JOHN DAY - At one time, officials mulled whether to tear down the outdated cluster of old buildings on the bluff above busy Main Street.
Other priorities came up, and the Forest Service buildings remained, pressed into service for vehicle repairs, shop activities, storage and even temporary firefighter bivouacs.
Today, the John Day Compound is getting major restoration in a project that honors its history and the workmanship of the Civilian Conservation Corps.
The 1930s complex, which sits on "Government Hill" across from Blue Mountain Hospital, is being renovated thanks to the Malheur National Forest's successful bid for American Recovery and Reinvestment Act funds.
The lack of upgrades and modifications over the years probably were a plus for the eventual survival of the buildings - a little worse for wear, they remain true to their original design and structure. That enhances the value for history buffs and preservation officials.
"This is considered one of the nicest and most intact CCC compounds in the region," said Don Hann, Malheur National Forest archaeologist.
The compound has been listed on the National Register of Historic Places since 1986, earning that spot because it is one of the best surviving examples of the CCC's Rustic Style of architecture. According to Register documents, that style reflected an architectural philosophy of "modest functional design, with emphasis on efficiency and functionalism, with less cost, in terms of labor and materials."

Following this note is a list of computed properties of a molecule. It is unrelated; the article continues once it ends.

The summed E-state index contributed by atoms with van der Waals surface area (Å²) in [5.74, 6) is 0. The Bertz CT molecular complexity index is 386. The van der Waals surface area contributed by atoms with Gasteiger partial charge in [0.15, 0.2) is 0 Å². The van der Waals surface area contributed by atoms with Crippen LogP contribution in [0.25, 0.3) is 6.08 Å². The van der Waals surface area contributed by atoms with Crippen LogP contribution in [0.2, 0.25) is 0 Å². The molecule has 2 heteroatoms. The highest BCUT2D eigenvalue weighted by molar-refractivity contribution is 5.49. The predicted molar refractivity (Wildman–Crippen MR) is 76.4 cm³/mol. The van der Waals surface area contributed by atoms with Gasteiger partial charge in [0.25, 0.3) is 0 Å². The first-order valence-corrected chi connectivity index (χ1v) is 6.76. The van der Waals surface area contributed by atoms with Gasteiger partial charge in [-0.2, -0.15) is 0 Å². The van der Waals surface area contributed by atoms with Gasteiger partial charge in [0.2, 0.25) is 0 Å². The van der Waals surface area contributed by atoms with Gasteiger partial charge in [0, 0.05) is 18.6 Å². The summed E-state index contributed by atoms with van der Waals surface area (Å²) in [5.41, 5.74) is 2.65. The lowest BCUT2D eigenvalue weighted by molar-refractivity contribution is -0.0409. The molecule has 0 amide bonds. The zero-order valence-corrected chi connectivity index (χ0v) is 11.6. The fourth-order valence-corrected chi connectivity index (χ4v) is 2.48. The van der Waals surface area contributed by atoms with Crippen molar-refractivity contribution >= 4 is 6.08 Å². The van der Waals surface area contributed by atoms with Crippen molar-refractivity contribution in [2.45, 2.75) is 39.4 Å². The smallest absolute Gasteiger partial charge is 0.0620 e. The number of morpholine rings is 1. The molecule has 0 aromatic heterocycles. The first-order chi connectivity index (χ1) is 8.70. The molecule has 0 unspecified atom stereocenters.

The ARRA work will include fixing up the buildings, including the old auto shop, a couple of homes built for an assistant forest supervisor and district ranger, and a small barn with a small corral for Forest Service horses.
One of the least likely treasures is the old gas station in the center of the compound. In its dilapidated state, it seemed to employees something of an eyesore, but preservation officials said it too has historic value. And as the gas depot, it once was a hub of activity for the complex.
The buildings are getting new roofing, paint jobs and, in some cases, heating system upgrades. The old lead paint has to be removed as a hazard first. The plans call for replacing windows where possible.
"Double panes are best for energy efficiency, but not for historic preservation," Hann said. Instead, workers will reseal the windows and add storm windows in keeping with the era of the buildings.
The work also will preserve the trademark symbol of forest buildings of the era - tree cutouts on the wooden shutters and some other facets, to be painted in a highlight color.
The dozen buildings in the compound are among more than 70 structures across the national forest that are being repaired and rehabilitated through ARRA.
The volume of the work is breathtaking to longtime Forest Service workers like Hann. Up to this point, he said, the Forest might have been able to rehab a couple of buildings a year, if that.
ARRA required that the money be obligated by the end of September, but the work will continue on contract over the next two years.